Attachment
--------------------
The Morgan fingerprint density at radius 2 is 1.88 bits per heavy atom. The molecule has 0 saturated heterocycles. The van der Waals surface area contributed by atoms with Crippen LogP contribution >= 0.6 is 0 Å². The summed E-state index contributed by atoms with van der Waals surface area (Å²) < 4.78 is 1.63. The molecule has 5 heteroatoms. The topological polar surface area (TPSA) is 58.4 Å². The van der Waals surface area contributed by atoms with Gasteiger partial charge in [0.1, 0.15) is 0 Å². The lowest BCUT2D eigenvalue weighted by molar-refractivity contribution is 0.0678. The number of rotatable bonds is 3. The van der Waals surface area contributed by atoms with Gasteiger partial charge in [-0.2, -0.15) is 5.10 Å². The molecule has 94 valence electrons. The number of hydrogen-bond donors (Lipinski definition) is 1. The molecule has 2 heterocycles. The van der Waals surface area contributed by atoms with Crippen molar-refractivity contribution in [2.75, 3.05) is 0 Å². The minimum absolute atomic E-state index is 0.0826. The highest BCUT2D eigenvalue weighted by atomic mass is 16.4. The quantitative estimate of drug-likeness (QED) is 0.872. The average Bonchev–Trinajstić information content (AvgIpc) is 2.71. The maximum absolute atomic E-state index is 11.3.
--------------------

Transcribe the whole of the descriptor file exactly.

The Morgan fingerprint density at radius 2 is 1.88 bits per heavy atom. The molecule has 0 saturated heterocycles. The van der Waals surface area contributed by atoms with Crippen LogP contribution >= 0.6 is 0 Å². The summed E-state index contributed by atoms with van der Waals surface area (Å²) < 4.78 is 1.63. The molecule has 5 heteroatoms. The topological polar surface area (TPSA) is 58.4 Å². The van der Waals surface area contributed by atoms with Gasteiger partial charge in [0.1, 0.15) is 0 Å². The lowest BCUT2D eigenvalue weighted by molar-refractivity contribution is 0.0678. The number of rotatable bonds is 3. The van der Waals surface area contributed by atoms with Gasteiger partial charge in [-0.2, -0.15) is 5.10 Å². The molecule has 94 valence electrons. The number of hydrogen-bond donors (Lipinski definition) is 1. The molecule has 2 heterocycles. The van der Waals surface area contributed by atoms with Crippen molar-refractivity contribution in [2.75, 3.05) is 0 Å². The minimum absolute atomic E-state index is 0.0826. The highest BCUT2D eigenvalue weighted by atomic mass is 16.4. The quantitative estimate of drug-likeness (QED) is 0.872. The average Bonchev–Trinajstić information content (AvgIpc) is 2.71. The maximum absolute atomic E-state index is 11.3.